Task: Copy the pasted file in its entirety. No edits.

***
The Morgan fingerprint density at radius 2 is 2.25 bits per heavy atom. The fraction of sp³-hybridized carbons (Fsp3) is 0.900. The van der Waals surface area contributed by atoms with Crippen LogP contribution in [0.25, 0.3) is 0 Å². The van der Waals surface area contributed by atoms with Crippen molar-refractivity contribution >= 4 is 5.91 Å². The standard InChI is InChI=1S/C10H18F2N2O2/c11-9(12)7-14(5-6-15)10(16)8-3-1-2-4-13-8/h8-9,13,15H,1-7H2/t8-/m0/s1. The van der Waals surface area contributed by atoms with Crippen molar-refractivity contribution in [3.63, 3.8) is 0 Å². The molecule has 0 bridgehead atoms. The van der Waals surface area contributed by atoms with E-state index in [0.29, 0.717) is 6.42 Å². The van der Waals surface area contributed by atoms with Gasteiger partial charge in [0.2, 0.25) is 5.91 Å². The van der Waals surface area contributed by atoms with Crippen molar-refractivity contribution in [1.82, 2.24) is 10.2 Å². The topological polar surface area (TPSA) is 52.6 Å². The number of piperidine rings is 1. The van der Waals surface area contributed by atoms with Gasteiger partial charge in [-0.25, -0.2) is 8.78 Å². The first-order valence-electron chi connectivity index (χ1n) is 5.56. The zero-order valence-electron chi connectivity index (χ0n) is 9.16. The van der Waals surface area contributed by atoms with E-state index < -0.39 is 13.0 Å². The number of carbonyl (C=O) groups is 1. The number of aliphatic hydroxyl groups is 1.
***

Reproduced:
The Morgan fingerprint density at radius 2 is 2.25 bits per heavy atom. The fraction of sp³-hybridized carbons (Fsp3) is 0.900. The van der Waals surface area contributed by atoms with Crippen LogP contribution in [0.25, 0.3) is 0 Å². The van der Waals surface area contributed by atoms with Crippen molar-refractivity contribution >= 4 is 5.91 Å². The standard InChI is InChI=1S/C10H18F2N2O2/c11-9(12)7-14(5-6-15)10(16)8-3-1-2-4-13-8/h8-9,13,15H,1-7H2/t8-/m0/s1. The van der Waals surface area contributed by atoms with Crippen molar-refractivity contribution in [3.63, 3.8) is 0 Å². The molecule has 0 bridgehead atoms. The van der Waals surface area contributed by atoms with E-state index in [0.29, 0.717) is 6.42 Å². The van der Waals surface area contributed by atoms with Gasteiger partial charge in [0.2, 0.25) is 5.91 Å². The van der Waals surface area contributed by atoms with Crippen molar-refractivity contribution in [1.82, 2.24) is 10.2 Å². The topological polar surface area (TPSA) is 52.6 Å². The number of piperidine rings is 1. The van der Waals surface area contributed by atoms with Gasteiger partial charge in [-0.25, -0.2) is 8.78 Å². The first-order valence-electron chi connectivity index (χ1n) is 5.56. The zero-order valence-electron chi connectivity index (χ0n) is 9.16. The van der Waals surface area contributed by atoms with E-state index < -0.39 is 13.0 Å². The number of carbonyl (C=O) groups is 1. The number of aliphatic hydroxyl groups is 1.